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The San Diego Chapter of the American Planning Association, in partnership with MIG San Diego, recently launched a new program called SDAPA Better Buzz, a quarterly series designed to inspire creative thinking around integrated planning processes. Rather than relying solely on this mandate, planners might want to consider educating developers with examples and case studies about the myriad ways that artists can participate in the development process. Likewise, outreach and education for the arts community about what role they can play in projects may stimulate a dialogue that can yield great results.
America’s traditional economic development policy has raised important questions about equity, especially for new entrepreneurs. Entrepreneurs and small businesses bring economic stability into communities. To encourage economic development brought, it is imperative that the impact on small businesses and entrepreneurs be considered upfront when evaluating new ordinances and regulations. At the same time, public-private partnerships with established community businesses can help finance new ventures, as can establishing revolving community loan funds.
The infrastructure of childhood is important, including the safe places to play. The COVID-19 crisis brings to light this need that is often overlooked. As leaders at all levels of government and civil society consider how to stem the impact of COVID-19 with equity in mind, expanding access to play so that all kids can have an opportunity to live healthy, vibrant childhoods must be a priority. KABOOM! is partnering with BCPSS to do an analysis of playspace condition across the school system, to target investments toward schools with the greatest infrastructure needs.
In the face of climate change crisis, it is urgent for policymakers at state, local, and city level to make transition to clean and renewable energy. However, the construction of renewable projects is usually capital-intensive and requires bank’s upfront investment. Green banks help these green projects by managing and investing public capital based on following principles: supporting small projects, de-risking new technologies, and reducing perceived risks. Existing green banks have already proven that their public investment can catalyze private co-investment, and these projects earn economic benefits for private investors and consumers. The green banks could be further empowered by the establishment of National Climate Bank.
As cities look for solutions to help meet their increasingly aggressive clean energy targets and support their local economies, community solar is a growing opportunity. Community Solar is the distributed solar projects shared virtually by a number of subscribers in a community, typically through on-bill credits. For cities, community solar is a way to vastly increase the amount of locally generated renewable energy, along with associated benefits of local jobs, property tax revenue, and local community investment.
When trying to redevelop, small towns that have a lot of brownfields and abandoned properties have to adopt strategies that both meet the market and address complex risk factors that include social, political, and environmental risk. This kind of small, isolated, and former manufacturing towns could experience “disaffection”, a feeling of disconnectedness and isolation across the whole community. This article shares four strategies for redeveloping these small towns: Partnerships and Area-Wide Approaches, New Economy Techniques, Hybridizing Strategies, and Self-Sustenance. The key is to use a diverse set of techniques to address the social and institutional risks.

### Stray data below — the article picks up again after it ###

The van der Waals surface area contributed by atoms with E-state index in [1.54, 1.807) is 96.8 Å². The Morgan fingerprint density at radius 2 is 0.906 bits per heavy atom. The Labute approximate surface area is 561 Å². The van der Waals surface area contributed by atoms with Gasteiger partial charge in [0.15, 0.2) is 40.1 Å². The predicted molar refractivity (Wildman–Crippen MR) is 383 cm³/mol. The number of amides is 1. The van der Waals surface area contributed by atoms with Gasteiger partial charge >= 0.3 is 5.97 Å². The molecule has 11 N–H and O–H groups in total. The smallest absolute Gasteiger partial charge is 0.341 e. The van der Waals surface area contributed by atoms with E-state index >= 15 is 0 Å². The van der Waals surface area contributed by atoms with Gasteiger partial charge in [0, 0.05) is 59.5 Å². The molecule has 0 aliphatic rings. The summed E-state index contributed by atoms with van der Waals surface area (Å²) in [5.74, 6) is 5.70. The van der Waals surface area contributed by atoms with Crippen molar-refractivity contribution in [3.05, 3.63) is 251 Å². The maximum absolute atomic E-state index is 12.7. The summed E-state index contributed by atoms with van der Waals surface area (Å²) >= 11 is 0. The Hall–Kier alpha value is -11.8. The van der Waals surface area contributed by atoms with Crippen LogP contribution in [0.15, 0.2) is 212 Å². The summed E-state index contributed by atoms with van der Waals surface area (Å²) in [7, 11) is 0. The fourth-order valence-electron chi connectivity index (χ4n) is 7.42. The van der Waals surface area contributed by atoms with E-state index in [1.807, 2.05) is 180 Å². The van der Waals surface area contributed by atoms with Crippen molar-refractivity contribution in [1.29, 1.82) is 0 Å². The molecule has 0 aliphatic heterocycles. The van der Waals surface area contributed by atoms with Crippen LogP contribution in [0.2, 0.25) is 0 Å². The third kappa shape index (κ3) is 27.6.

Trucks and buses are going electric, too, and the impact on both our air and our economy could be huge. Transportation is the largest contributor to global nationwide, but electric trucks and buses are part of the solution because they are cleaner than diesel and natural gas vehicles. Nine takeaways of electric trucks and buses provided here give important implications
Although the traditional linear economy brought much prosperity, it has functioned by taking primary resources, turning them into products, and disposing of the waste. In the face of the global climate change crisis, cities need to transit to circular economy. In a city with a circular economy, “reduce-reuse-recycle” will replace “take-make-dispose”. Five areas are central to circular economies: citizen engagement, waste as a resource, Circular design and planning models, New models of procurement, Circular economy incubators and start-up ecosystems. It is also important for city leaders to work with private sector to secure the funds for circular program. Urban mobility will be carbon-neutral, relying on low- to zero-emission vehicles within a broader energy network powered by renewables. Cities and businesses will also generate savings from using recycled building materials and turning waste into fuel to power buses.
Traditional procurement model often involves identifying the problem, outlining a solution, and seeking out relevant service providers. Innovative Procurement is more flexible than traditional procurement because it focuses on understanding each challenge, its context, and people’s perspectives: Instead of buying a specific product or service, the local authority is given an opportunity to focus on addressing challenges rather than a predefined solution.. It encourages the thinking of the long-term value of data and the solution’s impact, and it an open-minded attitude. Despite of the uncertainty of this new process, innovative procurement helps the local government to have a greater influence on products and find solutions that are specific to solving particular challenges.